How to Crop an Image in GIMP
Cropping is among the most standard of image editing tasks, and it is effortless once you understand the process and how it works.
So let’s dive in and find out How to Crop an Image in GIMP.
There are two primary options for image cropping in GIMP – you can do it with the Crop tool or any of the numerous Selection tools.
The Crop tool comes in handy when doing more straightforward straight-line crop resizing and recomposing, whereas the Selection tools are excellent for close cropping.
The best option to use is the Crop tool for most basic cropping tasks.
You can find this in the Tools palette or press Shift + C or Option + C (for macOS users) if you love keyboard shortcuts.
The Methods of Cropping in GIMP
Open the image, then choose the Crop tool, click and drag over the area of the image you intend to keep.
The Crop overlay appears and darkens the sections of the image that should be cropped out.
The overlay also has handles to adjust the locations of the cropping boundaries.
Different handles will appear and disappear while moving the mouse over your crop areas.
Here are some tips on handles:
- Handles on the right and left sides allow for adjusting the width of your crop.
- Those at the top and bottom are for changing the height.
- Handles in corners are for simultaneously adjusting the width and height.
- These allow you to lock the movement to one side or adjust the boundaries for each corner.
- Do this repeatedly until you get a perfect size and everything is as you want.
- Click the mouse in the middle of your crop area or press the Enter button on your keyboard to complete your crop.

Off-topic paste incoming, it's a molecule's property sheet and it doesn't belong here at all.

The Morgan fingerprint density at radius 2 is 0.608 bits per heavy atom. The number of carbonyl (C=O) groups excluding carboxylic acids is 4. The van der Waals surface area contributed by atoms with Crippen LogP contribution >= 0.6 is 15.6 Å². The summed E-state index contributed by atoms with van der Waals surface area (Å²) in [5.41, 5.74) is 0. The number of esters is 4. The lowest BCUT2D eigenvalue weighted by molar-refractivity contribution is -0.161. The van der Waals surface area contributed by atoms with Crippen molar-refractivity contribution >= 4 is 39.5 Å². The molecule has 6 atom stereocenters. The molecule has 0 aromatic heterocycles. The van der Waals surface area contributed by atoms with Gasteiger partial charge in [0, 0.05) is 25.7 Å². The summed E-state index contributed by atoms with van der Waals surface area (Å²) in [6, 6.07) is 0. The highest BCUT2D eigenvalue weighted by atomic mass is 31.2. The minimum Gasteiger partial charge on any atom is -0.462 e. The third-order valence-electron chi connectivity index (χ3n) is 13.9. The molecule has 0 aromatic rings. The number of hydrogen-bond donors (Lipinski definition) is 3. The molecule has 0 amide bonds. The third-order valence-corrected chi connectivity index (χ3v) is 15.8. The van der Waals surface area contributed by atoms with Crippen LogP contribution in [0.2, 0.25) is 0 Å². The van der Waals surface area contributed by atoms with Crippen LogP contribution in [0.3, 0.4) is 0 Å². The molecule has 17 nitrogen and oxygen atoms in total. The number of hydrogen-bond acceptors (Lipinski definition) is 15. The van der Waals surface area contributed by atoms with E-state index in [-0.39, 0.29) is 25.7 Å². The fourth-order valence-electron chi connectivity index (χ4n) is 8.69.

That’s everything there is to do!
This is one of the extremely precise versions of how to crop images in GIMP; however, there are crucial things you must know, like cropping guides and aspect ratios, and I thought it wise to share the info under this post.
More GIMP Image Cropping Techniques
Sometimes, the short method might not apply to your image type, which is alright.
Maybe, applying a more advanced technique will do the magic and give you the perfect crop.
It is easy to learn the Crop tool, but you might need a few goes to hack and master it.
Some people find it silly, but the more knowledgeable and familiar you get with GIMP and its tools, the faster your editing and design tasks are.
So what is an aspect ratio?
Probably one of the most valuable parts of GIMP’s Crop tool is locking your crop area’s aspect ratio.
Does it sound technical?
It does, but it is pretty simple!
The relationship between your image’s height and width is the aspect ratio.
Most standard landscape-oriented images have an aspect ratio of 3:2 in the camera, meaning if the photo has a width of 3000 pixels, its height will be 2000 pixels.
Portrait orientations have the ratio naturally reversed, e.g., 3:2 for landscape photos becomes 2:3 for portrait photos.